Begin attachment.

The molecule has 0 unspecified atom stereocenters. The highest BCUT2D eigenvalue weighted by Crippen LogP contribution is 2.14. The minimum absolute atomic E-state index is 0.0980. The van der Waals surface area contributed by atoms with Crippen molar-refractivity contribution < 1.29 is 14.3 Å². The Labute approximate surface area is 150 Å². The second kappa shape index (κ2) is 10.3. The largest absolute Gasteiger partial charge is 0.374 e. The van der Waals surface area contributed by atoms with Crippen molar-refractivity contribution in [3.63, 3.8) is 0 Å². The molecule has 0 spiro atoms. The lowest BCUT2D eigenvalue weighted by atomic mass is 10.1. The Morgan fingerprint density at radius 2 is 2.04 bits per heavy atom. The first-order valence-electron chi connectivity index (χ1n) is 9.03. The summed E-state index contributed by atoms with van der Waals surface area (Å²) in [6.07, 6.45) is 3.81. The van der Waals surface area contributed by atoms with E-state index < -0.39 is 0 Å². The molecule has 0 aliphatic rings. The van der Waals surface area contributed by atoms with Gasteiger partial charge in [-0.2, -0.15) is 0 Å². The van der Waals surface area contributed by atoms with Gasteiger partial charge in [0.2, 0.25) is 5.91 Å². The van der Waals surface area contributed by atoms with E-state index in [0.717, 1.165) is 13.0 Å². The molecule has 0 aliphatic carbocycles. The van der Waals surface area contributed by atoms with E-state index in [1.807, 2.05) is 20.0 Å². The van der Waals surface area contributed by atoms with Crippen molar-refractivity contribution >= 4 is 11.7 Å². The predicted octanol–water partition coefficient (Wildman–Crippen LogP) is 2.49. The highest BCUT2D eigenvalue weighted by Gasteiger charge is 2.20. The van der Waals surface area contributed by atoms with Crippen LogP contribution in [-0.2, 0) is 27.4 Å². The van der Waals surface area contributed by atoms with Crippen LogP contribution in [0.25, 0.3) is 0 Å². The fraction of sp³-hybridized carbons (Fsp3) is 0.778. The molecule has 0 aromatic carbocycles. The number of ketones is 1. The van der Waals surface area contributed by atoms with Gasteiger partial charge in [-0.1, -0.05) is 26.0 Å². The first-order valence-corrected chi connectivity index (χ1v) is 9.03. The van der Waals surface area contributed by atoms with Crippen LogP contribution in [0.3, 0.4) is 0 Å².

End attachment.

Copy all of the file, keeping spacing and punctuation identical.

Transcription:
The molecule has 0 unspecified atom stereocenters. The highest BCUT2D eigenvalue weighted by Crippen LogP contribution is 2.14. The minimum absolute atomic E-state index is 0.0980. The van der Waals surface area contributed by atoms with Crippen molar-refractivity contribution < 1.29 is 14.3 Å². The Labute approximate surface area is 150 Å². The second kappa shape index (κ2) is 10.3. The largest absolute Gasteiger partial charge is 0.374 e. The van der Waals surface area contributed by atoms with Crippen molar-refractivity contribution in [3.63, 3.8) is 0 Å². The molecule has 0 spiro atoms. The lowest BCUT2D eigenvalue weighted by atomic mass is 10.1. The Morgan fingerprint density at radius 2 is 2.04 bits per heavy atom. The first-order valence-electron chi connectivity index (χ1n) is 9.03. The summed E-state index contributed by atoms with van der Waals surface area (Å²) in [6.07, 6.45) is 3.81. The van der Waals surface area contributed by atoms with E-state index < -0.39 is 0 Å². The molecule has 0 aliphatic rings. The van der Waals surface area contributed by atoms with Gasteiger partial charge in [-0.2, -0.15) is 0 Å². The van der Waals surface area contributed by atoms with Gasteiger partial charge in [0.2, 0.25) is 5.91 Å². The van der Waals surface area contributed by atoms with E-state index in [0.717, 1.165) is 13.0 Å². The molecule has 0 aliphatic carbocycles. The van der Waals surface area contributed by atoms with E-state index in [1.807, 2.05) is 20.0 Å². The van der Waals surface area contributed by atoms with Crippen molar-refractivity contribution >= 4 is 11.7 Å². The predicted octanol–water partition coefficient (Wildman–Crippen LogP) is 2.49. The highest BCUT2D eigenvalue weighted by Gasteiger charge is 2.20. The van der Waals surface area contributed by atoms with Crippen LogP contribution in [-0.2, 0) is 27.4 Å². The van der Waals surface area contributed by atoms with Crippen LogP contribution in [0.25, 0.3) is 0 Å². The fraction of sp³-hybridized carbons (Fsp3) is 0.778. The molecule has 0 aromatic carbocycles. The number of ketones is 1. The van der Waals surface area contributed by atoms with Gasteiger partial charge in [-0.1, -0.05) is 26.0 Å². The first-order valence-corrected chi connectivity index (χ1v) is 9.03. The van der Waals surface area contributed by atoms with Crippen LogP contribution in [0.3, 0.4) is 0 Å².